Local Startup Tixsee Partners with Dallas Mavericks for a Virtual Shopping Experience

It’s always exciting to hear when local companies are working together, especially when it comes to our beloved sports teams.

The Dallas Mavericks announced recently that they’ll be partnering with Tixsee, a tech company here in Dallas that specializes in development of screen-based products and “immersive virtual environment technologies.”

“The initial idea for our application wasn’t necessarily pointed at sports or ticket sales,” says Brett Dowling, Tixsee’s founder and president. “Our focus was on creating virtual environments, and we decided to reach out to Mark Cuban to look at the Mavericks stadium as a project.”

And it turned out to be a great opportunity — in October of 2014, they started shooting in the arena to put together the virtual experience that they’d eventually create.

The Mavericks are the first professional sports franchise to use Tixsee’s virtual environment software. The 360º panoramic virtual tour is powered by Google Street View, “and will utilize the largest Google Business View virtual tour ever shot and published to Google Maps,” according to the recent release.

“We’re excited to give our fans a new, interactive way to tour our arena and find the perfect seat to a Mavs game,” said Ken Bonzon, Chief Technical Officer of the Dallas Mavericks. The virtual tour is made up of 12,444 high-resolution photos stitched together to create over one thousand 360º images.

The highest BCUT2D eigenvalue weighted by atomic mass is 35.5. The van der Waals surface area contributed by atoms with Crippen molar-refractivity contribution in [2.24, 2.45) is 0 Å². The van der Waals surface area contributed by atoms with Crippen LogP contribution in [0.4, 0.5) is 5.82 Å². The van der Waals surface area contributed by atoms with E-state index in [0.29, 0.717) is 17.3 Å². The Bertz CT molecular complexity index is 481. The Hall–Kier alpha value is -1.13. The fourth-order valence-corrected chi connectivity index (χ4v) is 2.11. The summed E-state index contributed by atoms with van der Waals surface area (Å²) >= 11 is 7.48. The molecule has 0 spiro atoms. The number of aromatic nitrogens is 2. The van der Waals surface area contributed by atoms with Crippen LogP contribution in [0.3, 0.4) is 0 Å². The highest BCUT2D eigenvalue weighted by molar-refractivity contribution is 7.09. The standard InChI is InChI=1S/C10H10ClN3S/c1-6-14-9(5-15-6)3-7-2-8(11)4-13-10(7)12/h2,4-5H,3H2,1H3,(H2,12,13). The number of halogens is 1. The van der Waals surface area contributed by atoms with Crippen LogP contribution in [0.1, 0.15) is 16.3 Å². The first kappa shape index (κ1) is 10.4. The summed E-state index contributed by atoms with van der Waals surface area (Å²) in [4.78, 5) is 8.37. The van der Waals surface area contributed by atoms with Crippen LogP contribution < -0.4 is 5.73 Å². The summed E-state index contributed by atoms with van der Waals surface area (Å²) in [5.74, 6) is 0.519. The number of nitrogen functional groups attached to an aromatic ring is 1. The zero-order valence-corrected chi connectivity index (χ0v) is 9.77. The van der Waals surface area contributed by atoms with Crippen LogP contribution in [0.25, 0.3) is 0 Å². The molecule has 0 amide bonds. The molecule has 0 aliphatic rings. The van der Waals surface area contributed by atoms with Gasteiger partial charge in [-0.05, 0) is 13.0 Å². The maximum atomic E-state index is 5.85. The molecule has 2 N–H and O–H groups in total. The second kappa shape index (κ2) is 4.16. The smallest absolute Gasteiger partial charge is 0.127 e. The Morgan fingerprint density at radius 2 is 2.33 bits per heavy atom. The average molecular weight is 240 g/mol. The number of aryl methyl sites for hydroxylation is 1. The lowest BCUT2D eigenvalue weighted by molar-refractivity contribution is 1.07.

“This is version 1.0 with the Mavericks — we’re looking forward to creating more consumer shopping experiences and developing superior products so that organizations like the Dallas Mavericks can engage with their fans in better ways,” says Dowling.

Want to experience the tour for yourself? You can check out a demo on the Tixsee website!

For more information on Tixsee, check out their website or follow them on Facebook and Twitter.

(Image credit: Tixsee)

Rachel Winstead

Rachel is a freelance writer and works at Soap Hope in downtown Dallas. She hates the term "disrupt," tweets about startups, and appreciates a well-crafted hashtag.